By the early 1780s Curtius was exhibiting regularly at the fairs of Saint-Laurent and Saint-Germain and his permanent establishment, at 20 boulevard du Temple,was thriving.  For a time he had two separate cabinets on the boulevards – a “wax salon” containing portrait busts of the famous and a Caverne des grand voleurs (the forerunner of the Tussaud “Chamber of Horrors”) where effigies of criminals such as Cartouche and Desrues were exhibited. (The latter seems to have been closed down in the mid-1780s - see Readings below.)  Although Curtius charged only two sous to enter his exhibition , Mercier speculated that he might be making as much as 100 ecus a week.  He also continued to fulfil private commissions; surviving letters show him making portraits to order as late as 1790. (In 1782 the well-informed Mayeur de Saint-Paul claimed that his major income still came from pornographic  pieces; but, if this is true, none have come down to us).  At this time he was prosperous enough to buy a plot of land in the rue des Fosses du Temple and build a house for rental.(Pilbeam, Madame Tussaud, p.19)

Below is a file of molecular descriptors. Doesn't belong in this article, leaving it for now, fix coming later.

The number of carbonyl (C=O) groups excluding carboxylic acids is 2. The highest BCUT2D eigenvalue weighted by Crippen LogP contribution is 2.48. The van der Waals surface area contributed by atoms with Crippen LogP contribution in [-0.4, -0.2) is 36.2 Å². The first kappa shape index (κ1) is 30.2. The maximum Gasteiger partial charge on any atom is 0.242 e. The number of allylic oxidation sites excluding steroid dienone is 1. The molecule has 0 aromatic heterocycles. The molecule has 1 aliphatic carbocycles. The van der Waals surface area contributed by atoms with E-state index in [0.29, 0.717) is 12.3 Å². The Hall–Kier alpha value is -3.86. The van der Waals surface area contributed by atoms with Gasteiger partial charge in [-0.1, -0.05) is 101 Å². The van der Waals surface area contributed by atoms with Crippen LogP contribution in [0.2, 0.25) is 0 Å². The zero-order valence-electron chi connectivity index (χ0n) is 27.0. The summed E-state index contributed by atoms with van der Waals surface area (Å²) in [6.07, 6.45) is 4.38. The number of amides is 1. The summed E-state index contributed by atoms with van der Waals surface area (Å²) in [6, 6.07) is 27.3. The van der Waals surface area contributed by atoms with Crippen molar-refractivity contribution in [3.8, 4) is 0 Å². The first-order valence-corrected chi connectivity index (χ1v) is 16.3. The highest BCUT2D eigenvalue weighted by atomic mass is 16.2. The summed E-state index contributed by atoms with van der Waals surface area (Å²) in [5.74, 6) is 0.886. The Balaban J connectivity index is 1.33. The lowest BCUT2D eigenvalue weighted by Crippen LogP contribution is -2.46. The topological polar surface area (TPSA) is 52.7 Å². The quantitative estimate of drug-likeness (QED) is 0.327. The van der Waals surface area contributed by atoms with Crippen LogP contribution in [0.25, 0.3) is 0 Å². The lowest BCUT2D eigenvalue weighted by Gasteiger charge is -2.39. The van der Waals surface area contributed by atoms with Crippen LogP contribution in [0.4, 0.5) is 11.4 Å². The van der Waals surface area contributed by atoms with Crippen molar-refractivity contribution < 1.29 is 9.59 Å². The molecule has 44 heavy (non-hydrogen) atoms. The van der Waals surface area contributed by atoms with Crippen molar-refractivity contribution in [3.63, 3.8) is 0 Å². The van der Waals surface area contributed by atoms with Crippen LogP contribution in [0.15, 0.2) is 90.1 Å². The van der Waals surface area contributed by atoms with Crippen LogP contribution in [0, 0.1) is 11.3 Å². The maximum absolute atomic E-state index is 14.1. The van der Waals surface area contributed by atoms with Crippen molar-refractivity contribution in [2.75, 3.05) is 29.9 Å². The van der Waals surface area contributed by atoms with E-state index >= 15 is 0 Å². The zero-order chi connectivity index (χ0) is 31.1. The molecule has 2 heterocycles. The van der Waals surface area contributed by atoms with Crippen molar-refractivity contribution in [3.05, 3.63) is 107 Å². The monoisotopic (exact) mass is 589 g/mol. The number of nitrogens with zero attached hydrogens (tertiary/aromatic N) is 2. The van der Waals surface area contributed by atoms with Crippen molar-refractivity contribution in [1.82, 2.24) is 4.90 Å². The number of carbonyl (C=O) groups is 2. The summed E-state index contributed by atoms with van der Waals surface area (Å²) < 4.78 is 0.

The Wax Salon at the Palais Royal

In 1783 Curtius embarked on a new venture, renting premises in the newly constructed arcades of the Palais-Royal (no.7 – no.8  des Arcades) This was a substantial investment: a typical lease was 37,500 livres payable in four installments (Pilbeam, p.22-3). Curtius was one of the first tenants on his side of the arcade, where  his immediate neighbours were the Café des Arts and the shadow-puppet theatre, Fantoccini chinois.  According to Pamela Pilbeam, by 1789 he had moved to a different arcade.  He was still listed at the Palais-Royal in an almanach of 1791, though the difficulties of the Revolutionary years subsequently obliged him to give up this second venue.   At the Palais-Royal Curtius was clearly aiming at a more prosperous market. His Salon de Cire aimed at respectability, concentrating on portraits of the rich and famous, which were marketed on the high standard of their likeness to nature.  He now segregated his audience by price:  for two sous, the  exhibition could be viewed from a balcony;  twelve sous allowed a richer clientele to enter the main salon and inspect the  models more closely. (A further two sous  got you the services of a guide, to explain  "what you hadn't understood for the first two sous"). Curtius also took to styling  himself painter and sculptor to the duc d’Orléans.